Baseball fans are undoubtedly familiar with the iconic image of New York Yankees great Babe Ruth standing at home plate and pointing his bat toward the center field bleachers of Wrigley Field in Chicago. It was the fifth inning of the third game of the 1932 World Series. Moments later, the Cubs’ Charlie Root threw a pitch, the Babe took a swing and the ball went sailing toward the spot that Ruth had just indicated, allowing him to score one of the most memorable home runs in the history of the game.
Did he actually call the shot? Many fans insist that he did; others claim the gesture had no significance until sportswriters connected it to the subsequent home run.
But there’s no disputing that Yohei Osade called his shot when he moved from Bank of America Merrill Lynch in 2012 to direct coverage of pan-Asian equities for Mizuho Securities Group in Tokyo. “I want to make Mizuho a research house surpassing Nomura,” he told Bloomberg. It seemed an audacious claim at the time. On that year’s All-Japan Research Team, his firm tied for ninth place (with Goldman Sachs Japan Co. and Mitsubishi UFJ Morgan Stanley Securities Co.) while Nomura was enjoying its 17th appearance atop the roster. In 2013, Mizuho rocketed to third place as Nomura celebrated another year at No. 1. This year the two firms share the winner’s circle — but when their team positions are weighted to reflect their relative values, Mizuho hits a home run: Its weighted total of 64 puts it ten points ahead of Nomura. (See Weighting the Results.)
“Our goal is to displace Nomura in the leading position, putting us at the forefront of the Japan equity business,” Osade affirms. “Once above Nomura in the rankings, it will be extremely important for us to cement that position and hold our place as the top broker for multiple years, as Nomura has done. We are firmly committed to doing just that. In 2013 we chose to focus on the performance of the analysts we already have rather than adding new ones.”
The effort appears to have paid off. The last time an analyst from the firm was No. 1 was way back in 2007, when Hiroshi Saji led the lineup in Beverages, Food & Tobacco. This year six Mizuho researchers finish in first place: Shinsuke Iwasa (Broadcasting), Masatoshi Kikuchi (Equity Strategy), Hiroshi Matsuda (Ceramics & Glass), Junji Sakurada (Machinery), Norimasa Shinya (Energy & Utilities) and Hidekatsu Watanabe (Health Care & Pharmaceuticals).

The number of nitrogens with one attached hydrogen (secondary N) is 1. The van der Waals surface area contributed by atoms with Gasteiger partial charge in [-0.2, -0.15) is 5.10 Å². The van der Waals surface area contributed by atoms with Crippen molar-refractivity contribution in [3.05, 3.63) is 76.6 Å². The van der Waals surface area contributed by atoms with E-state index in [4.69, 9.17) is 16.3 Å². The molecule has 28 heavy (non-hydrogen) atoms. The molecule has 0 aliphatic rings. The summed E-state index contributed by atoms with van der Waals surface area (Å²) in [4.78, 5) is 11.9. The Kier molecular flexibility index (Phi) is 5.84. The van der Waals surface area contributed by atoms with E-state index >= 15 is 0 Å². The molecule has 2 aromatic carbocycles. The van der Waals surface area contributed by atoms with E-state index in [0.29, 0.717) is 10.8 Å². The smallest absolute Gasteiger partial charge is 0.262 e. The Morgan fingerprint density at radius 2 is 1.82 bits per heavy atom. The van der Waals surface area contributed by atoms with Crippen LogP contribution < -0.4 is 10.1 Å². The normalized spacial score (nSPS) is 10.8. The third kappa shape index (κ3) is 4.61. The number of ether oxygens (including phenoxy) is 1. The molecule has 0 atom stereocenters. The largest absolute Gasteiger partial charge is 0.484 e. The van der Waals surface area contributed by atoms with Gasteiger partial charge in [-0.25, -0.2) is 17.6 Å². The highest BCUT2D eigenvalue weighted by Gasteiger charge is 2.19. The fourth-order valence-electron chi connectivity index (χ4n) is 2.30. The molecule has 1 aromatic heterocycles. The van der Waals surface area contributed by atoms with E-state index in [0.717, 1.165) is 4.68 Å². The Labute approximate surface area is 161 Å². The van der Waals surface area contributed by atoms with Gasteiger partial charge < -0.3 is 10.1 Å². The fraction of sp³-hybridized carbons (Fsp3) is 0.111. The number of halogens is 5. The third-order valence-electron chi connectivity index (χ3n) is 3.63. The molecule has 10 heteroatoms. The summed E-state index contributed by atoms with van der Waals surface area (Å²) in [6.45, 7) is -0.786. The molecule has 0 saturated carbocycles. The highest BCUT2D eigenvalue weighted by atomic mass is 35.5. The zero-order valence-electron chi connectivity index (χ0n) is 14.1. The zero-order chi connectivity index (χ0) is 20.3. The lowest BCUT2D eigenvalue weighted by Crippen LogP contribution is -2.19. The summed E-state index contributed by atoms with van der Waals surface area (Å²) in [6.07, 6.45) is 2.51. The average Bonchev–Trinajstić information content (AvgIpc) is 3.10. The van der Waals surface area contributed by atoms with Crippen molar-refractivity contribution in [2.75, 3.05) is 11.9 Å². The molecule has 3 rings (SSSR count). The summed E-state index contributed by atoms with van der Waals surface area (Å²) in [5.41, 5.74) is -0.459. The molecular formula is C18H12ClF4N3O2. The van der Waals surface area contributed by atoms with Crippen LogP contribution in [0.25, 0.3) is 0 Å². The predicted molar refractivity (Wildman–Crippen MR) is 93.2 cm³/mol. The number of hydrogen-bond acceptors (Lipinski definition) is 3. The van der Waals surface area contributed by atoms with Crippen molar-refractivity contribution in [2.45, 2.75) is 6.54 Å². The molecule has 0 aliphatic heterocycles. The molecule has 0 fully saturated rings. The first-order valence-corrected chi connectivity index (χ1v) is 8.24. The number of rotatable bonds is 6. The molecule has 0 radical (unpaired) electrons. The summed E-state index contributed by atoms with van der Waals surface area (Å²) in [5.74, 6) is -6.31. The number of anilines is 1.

Nomura hasn’t shared the survey’s top spot since 2011, when it tied with the BofA Merrill research crew directed by Osade. He joined Mizuho the following year.
“I sensed that Mizuho Securities, and Mizuho Financial Group more broadly, had developed a strong commitment to Japanese equities,” he says. “One major draw for me was the strong and time-tested relationship that Mizuho Financial Group has with the Japanese corporate sector. It seemed to me that Mizuho had deep talent in equity but was not receiving the recognition from the market that it deserved.”
He took steps to address that issue almost immediately. “We have placed an intense emphasis on teamwork in our research, producing a large number of cross-sector, cross-border and cross-asset reports,” Osade explains. In addition, “we have made a concerted push to have many of our analysts spend significant time on overseas research trips with investors. Upon issuing a report our analysts typically receive over 150 pieces of feedback from global investors. This feedback has greatly helped our analysts to continually improve the quality of their output.”
The Mizuho team also increased the number of companies covered from 360 in March 2011 to 440 as of March 2014, he adds.
Osade, 46, earned a degree in economics at Tokyo’s Seijo University and began his career at Daiwa Securities, where he worked in retail sales. “I then spent almost five years at Daiwa Italy, where I worked in Japanese equity institutional sales,” he says. In 1998, Osade moved to Merrill Lynch Japan, where he would spend the next 14 years — six in Japanese equity sales in London and eight in a variety of management roles in Tokyo, including head of corporate access, head of sales and head of research.
As for knocking Nomura off its perch, that won’t be easy. In the 21-year history of the survey, only two firms have bested Japan’s oldest brokerage — Morgan Stanley in 2001 and Daiwa in 2009 — and neither had the winner’s circle to itself for more than a year.
Plus, Mizuho isn’t the only firm that has set its sights on No. 1. “Our firm resumed Japanese equity research operations in August 2010,” notes Kazuharu Miura, Tokyo-based head of equity research at SMBC Nikko Securities. “Last year was our third year, and we believe we’ve made progress in gaining more recognition from institutional investors.”
That’s putting it mildly. SMBC Nikko’s ascension in the ranking is almost as spectacular as Mizuho’s. It debuted (as Nikko Cordial) in 2011 at No. 14, climbed two places in 2012, shot to fifth place last year and this year secures the No. 3 spot, with 19 positions.
“We aim to achieve even higher recognition in 2014,” he adds. To that end this team has also expanded its coverage universe, from 444 stocks in December 2012 to 473 as of December 2013, Miura points out, and last year added three highly ranked equity researchers to its department: Satoru Kikuchi (Software/Business) and Takato Watabe (Chemicals), both of whom left Deutsche Securities, and Kunihiro Matsumoto (Auto Parts), formerly of UBS.
Still, Osade is determined to keep Mizuho on top. “Our aim is to provide investors with the best possible research service, offering value-added investment insights and alpha-generating ideas,” he declares. “We are open to any and all options in pursuit of that goal, including adding more analysts.”